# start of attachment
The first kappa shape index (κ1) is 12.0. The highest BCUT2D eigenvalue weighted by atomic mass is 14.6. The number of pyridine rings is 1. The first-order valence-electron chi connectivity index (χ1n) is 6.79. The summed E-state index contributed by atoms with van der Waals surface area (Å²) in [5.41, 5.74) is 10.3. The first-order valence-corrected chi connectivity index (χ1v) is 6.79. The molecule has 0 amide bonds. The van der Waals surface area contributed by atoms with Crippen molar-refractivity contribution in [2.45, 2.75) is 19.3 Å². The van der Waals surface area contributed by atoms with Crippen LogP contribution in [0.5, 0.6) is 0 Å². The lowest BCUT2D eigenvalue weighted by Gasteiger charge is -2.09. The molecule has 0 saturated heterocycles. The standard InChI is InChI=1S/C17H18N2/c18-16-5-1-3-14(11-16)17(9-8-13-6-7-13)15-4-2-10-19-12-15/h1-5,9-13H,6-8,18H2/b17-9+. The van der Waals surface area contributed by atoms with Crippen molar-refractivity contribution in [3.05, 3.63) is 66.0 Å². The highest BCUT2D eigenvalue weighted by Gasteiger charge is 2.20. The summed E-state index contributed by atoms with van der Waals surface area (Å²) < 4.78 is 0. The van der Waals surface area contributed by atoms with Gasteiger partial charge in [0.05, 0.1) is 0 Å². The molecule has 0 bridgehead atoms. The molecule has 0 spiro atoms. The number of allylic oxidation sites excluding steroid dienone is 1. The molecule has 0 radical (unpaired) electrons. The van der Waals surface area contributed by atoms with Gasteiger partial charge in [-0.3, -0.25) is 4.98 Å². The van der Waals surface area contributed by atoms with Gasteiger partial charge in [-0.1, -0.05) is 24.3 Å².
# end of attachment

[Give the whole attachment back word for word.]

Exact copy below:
The first kappa shape index (κ1) is 12.0. The highest BCUT2D eigenvalue weighted by atomic mass is 14.6. The number of pyridine rings is 1. The first-order valence-electron chi connectivity index (χ1n) is 6.79. The summed E-state index contributed by atoms with van der Waals surface area (Å²) in [5.41, 5.74) is 10.3. The first-order valence-corrected chi connectivity index (χ1v) is 6.79. The molecule has 0 amide bonds. The van der Waals surface area contributed by atoms with Crippen molar-refractivity contribution in [2.45, 2.75) is 19.3 Å². The van der Waals surface area contributed by atoms with Crippen LogP contribution in [0.5, 0.6) is 0 Å². The lowest BCUT2D eigenvalue weighted by Gasteiger charge is -2.09. The molecule has 0 saturated heterocycles. The standard InChI is InChI=1S/C17H18N2/c18-16-5-1-3-14(11-16)17(9-8-13-6-7-13)15-4-2-10-19-12-15/h1-5,9-13H,6-8,18H2/b17-9+. The van der Waals surface area contributed by atoms with Crippen molar-refractivity contribution in [3.05, 3.63) is 66.0 Å². The highest BCUT2D eigenvalue weighted by Gasteiger charge is 2.20. The summed E-state index contributed by atoms with van der Waals surface area (Å²) < 4.78 is 0. The van der Waals surface area contributed by atoms with Gasteiger partial charge in [0.05, 0.1) is 0 Å². The molecule has 0 bridgehead atoms. The molecule has 0 spiro atoms. The number of allylic oxidation sites excluding steroid dienone is 1. The molecule has 0 radical (unpaired) electrons. The van der Waals surface area contributed by atoms with Gasteiger partial charge in [-0.3, -0.25) is 4.98 Å². The van der Waals surface area contributed by atoms with Gasteiger partial charge in [-0.1, -0.05) is 24.3 Å².